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Huawei was just caught faking smartphones selfies with a DSLR in misleading ad

August 20th, 2018 at 3:37 PM
Huawei Nova 3i

Smartphone makers, it’s totally fine if your mid-range smartphone’s selfie camera doesn’t take the best selfies in the world. You get plenty of time to improve it, and faking the quality of the shot in ads will not get you anywhere.

However, Huawei thought it’s going to be perfectly fine to do exactly that. The company was caught faking smartphones selfies in a commercial. Instead of the Nova 3 smartphone front camera, the company allowed the ad creators to use a DSLR camera, behind-the-scenes images showed.

Let’s see the ad:

https://www.youtube.com/watch?v=2Kf7g2XEWwI

It looks like the guy is taking selfies of him and his significant other using the Huawei Nova 3i, right?

Let’s check out one of those selfies again, which, by the way looks better than the rest of the video. It’s almost as if it had been touched in post-processing:

Image source: YouTube

Now here’s an image posted on Instagram by the actress in the picture above, which clearly shows the actor is faking the shot:

Image source: Reddit

The whole thing was discovered by a Redditor, who was fast enough to capture the Instagram picture. The actress removed it, but the Internet never forgets.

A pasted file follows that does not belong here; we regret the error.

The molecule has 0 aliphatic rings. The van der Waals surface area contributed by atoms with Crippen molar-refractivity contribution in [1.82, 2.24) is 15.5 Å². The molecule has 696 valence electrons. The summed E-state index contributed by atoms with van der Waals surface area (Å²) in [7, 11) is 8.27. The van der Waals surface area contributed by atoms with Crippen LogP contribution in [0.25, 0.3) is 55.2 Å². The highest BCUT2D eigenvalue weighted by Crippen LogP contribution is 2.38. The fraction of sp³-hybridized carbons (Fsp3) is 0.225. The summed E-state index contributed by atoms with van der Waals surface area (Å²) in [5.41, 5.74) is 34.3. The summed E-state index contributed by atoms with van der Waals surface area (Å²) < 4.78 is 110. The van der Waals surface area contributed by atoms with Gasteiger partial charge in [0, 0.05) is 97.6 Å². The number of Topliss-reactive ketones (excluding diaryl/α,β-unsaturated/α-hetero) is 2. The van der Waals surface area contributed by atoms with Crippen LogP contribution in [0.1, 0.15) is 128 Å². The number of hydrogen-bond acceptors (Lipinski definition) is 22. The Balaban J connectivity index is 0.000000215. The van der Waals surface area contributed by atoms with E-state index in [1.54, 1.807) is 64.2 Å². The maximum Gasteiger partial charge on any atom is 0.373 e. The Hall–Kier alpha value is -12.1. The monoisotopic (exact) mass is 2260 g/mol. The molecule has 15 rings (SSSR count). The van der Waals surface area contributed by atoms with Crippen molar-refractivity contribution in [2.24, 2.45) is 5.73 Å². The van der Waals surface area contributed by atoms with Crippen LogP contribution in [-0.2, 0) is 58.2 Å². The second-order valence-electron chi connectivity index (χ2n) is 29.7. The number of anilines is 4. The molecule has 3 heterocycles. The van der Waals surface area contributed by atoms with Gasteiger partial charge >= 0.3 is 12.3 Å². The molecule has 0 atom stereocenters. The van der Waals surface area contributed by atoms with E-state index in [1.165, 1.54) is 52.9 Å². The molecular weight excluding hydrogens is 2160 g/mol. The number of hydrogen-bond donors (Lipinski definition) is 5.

Now, Huawei never says the Nova 3i can take pictures that look that good. But the implication here is that the selfies featured in the commercials were taken with the phone in question.

After all, Apple used its iPhone to shoot entire commercials and featured the iPhone’s camera powers in plenty of ads. So savvy smartphone users would surely assume the selfies in this ad were all taken using the phone’s camera.

What’s more annoying is that we’re not looking at Huawei’s first such incident. The company photosopphed the bezels out of the P8 phones before, and used a DSLR to fake the camera samples of the P9, as Android Police reminds us.

The faster Huawei ditches these annoying marketing tricks that often backfire, the better. The misleading ad, meanwhile, has over 2 million hits on YouTube.

Chris Smith started writing about gadgets as a hobby, and before he knew it he was sharing his views on tech stuff with readers around the world. Whenever he's not writing about gadgets he miserably fails to stay away from them, although he desperately tries. But that's not necessarily a bad thing.




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